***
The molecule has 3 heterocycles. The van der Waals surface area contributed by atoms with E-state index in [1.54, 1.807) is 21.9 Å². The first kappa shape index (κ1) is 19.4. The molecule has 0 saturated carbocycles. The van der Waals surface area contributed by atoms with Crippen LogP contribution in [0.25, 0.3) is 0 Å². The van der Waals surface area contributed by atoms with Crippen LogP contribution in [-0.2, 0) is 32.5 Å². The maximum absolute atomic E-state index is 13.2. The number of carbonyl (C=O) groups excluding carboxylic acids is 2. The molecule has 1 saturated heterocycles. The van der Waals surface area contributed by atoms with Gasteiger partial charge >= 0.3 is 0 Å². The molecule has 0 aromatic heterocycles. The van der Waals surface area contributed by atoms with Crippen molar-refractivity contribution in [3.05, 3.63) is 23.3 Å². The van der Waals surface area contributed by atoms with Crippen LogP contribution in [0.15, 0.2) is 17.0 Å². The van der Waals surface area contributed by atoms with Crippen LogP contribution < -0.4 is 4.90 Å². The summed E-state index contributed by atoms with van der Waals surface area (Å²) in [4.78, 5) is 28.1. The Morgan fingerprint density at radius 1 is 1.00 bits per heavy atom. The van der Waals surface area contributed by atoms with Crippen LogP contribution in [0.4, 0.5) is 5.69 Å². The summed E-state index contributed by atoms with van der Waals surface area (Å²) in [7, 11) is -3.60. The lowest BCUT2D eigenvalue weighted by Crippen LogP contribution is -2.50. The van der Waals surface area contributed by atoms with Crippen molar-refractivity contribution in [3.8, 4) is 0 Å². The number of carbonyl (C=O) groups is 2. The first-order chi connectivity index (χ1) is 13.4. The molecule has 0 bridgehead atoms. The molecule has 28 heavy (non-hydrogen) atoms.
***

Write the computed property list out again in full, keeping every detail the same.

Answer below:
The molecule has 3 heterocycles. The van der Waals surface area contributed by atoms with E-state index in [1.54, 1.807) is 21.9 Å². The first kappa shape index (κ1) is 19.4. The molecule has 0 saturated carbocycles. The van der Waals surface area contributed by atoms with Crippen LogP contribution in [0.25, 0.3) is 0 Å². The van der Waals surface area contributed by atoms with Crippen LogP contribution in [-0.2, 0) is 32.5 Å². The maximum absolute atomic E-state index is 13.2. The number of carbonyl (C=O) groups excluding carboxylic acids is 2. The molecule has 1 saturated heterocycles. The van der Waals surface area contributed by atoms with Gasteiger partial charge >= 0.3 is 0 Å². The molecule has 0 aromatic heterocycles. The van der Waals surface area contributed by atoms with Crippen molar-refractivity contribution in [3.05, 3.63) is 23.3 Å². The van der Waals surface area contributed by atoms with Crippen LogP contribution in [0.15, 0.2) is 17.0 Å². The van der Waals surface area contributed by atoms with Crippen LogP contribution < -0.4 is 4.90 Å². The summed E-state index contributed by atoms with van der Waals surface area (Å²) in [4.78, 5) is 28.1. The Morgan fingerprint density at radius 1 is 1.00 bits per heavy atom. The van der Waals surface area contributed by atoms with Crippen LogP contribution in [0.4, 0.5) is 5.69 Å². The summed E-state index contributed by atoms with van der Waals surface area (Å²) in [7, 11) is -3.60. The lowest BCUT2D eigenvalue weighted by Crippen LogP contribution is -2.50. The van der Waals surface area contributed by atoms with Crippen molar-refractivity contribution in [3.8, 4) is 0 Å². The number of carbonyl (C=O) groups is 2. The first-order chi connectivity index (χ1) is 13.4. The molecule has 0 bridgehead atoms. The molecule has 28 heavy (non-hydrogen) atoms.